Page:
Bay Area/ San Francisco
Published on September 26, 2013
Nearly 70 Years of Aladdin Radio
In a few weeks, the local coverage area of Uppercasing, Haighteration and Hayeswire will be expanding. Today's post is a preview. On a sunny Tuesday morning, John Wentzel's highest priority is collaging photographs of his cat Lucy. He's making a display for the front window of his radio shop. But for nearly seventy years, John has also served as the unofficial curator of an Inner Sunset treasure trove of historic radio and television equipment.

John was born in 1922 and raised in Wichita Kansas, where his father worked as a Senior Engineer for the Santa Fe railroad. He served in the Army Airway Communications Service from 1942 to 1946, and then moved to San Francisco and opened Aladdin Radio at its original location at 9th and Kirkham. In 1950, the store moved to its current location near 17th and Irving, where it remained in business until officially closing on New Year's Eve, 2007.
Over those six decades, John saw the Sunset change around him, shifting from the working class Irish and German neighborhood of the fifties and sixties to the multi-ethnic community that it is today. Since Aladdin's closing, John has maintained the store as a repair shop and meeting place for other like-minded hobbyists. The Bay Area is home to an active community of antique radio enthusiasts, with locations like Aladdin serving as neighborhood-level clubhouses for the local antique radio community. John works in close partnership with other collectors and the California Historical Radio Society Museum and Hall of Fame in Berkeley to maintain a vibrant, public front for all things radio.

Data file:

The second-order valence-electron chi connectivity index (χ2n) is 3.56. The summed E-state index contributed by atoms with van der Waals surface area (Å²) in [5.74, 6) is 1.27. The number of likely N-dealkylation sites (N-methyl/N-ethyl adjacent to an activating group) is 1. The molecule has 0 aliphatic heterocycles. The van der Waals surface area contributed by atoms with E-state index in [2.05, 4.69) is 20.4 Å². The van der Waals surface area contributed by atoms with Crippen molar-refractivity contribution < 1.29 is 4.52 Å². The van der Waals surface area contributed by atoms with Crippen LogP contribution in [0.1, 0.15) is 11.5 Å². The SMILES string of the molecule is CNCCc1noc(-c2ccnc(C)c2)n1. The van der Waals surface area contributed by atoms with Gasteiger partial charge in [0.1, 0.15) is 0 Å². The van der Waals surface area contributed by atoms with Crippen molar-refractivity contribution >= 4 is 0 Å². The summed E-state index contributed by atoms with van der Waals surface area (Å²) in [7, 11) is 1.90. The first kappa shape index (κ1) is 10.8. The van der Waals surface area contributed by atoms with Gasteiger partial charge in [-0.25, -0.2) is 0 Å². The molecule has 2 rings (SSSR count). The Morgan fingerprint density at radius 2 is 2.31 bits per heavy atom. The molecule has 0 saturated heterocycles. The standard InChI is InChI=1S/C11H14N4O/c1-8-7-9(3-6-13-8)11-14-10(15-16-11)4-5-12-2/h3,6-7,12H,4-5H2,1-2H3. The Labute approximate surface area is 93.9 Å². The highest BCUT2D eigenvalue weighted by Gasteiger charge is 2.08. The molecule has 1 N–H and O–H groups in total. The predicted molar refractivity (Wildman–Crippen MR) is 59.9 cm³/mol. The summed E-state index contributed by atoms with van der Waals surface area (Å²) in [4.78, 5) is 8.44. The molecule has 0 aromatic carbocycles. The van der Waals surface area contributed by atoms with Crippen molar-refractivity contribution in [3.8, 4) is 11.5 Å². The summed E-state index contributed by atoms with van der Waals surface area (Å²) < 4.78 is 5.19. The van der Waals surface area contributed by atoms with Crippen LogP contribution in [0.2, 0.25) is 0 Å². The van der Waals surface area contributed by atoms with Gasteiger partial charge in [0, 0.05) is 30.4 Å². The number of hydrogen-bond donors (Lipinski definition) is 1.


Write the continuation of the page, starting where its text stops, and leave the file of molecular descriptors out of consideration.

Aladdin Radio is more than a part time repair shop and hobby center, however. It is, as John describes it, a chance to "step back in time" -- an unofficial museum of radios, manuals and transistors, some dating back to the 1920s. Bemoaning the culture of planned obsolescence, John says that most of the modern parts people bring in for repair just have to be replaced. Most of his collection, he’s proud to report, still works. The art deco shells of John's radios exude a brassy sentience, magic boxes whose personalities only grow larger in an era of Apple minimalism.
If you've ever walked past this shop and wondered about the rows of Philcos and Zeniths on the other side of the glass, give John a call and come knock on the door. He'll be happy to show you around and share his passion with you. For information, call John at 415-731-1920 on most weekdays between 9am and 1pm, or 4pm and 8pm.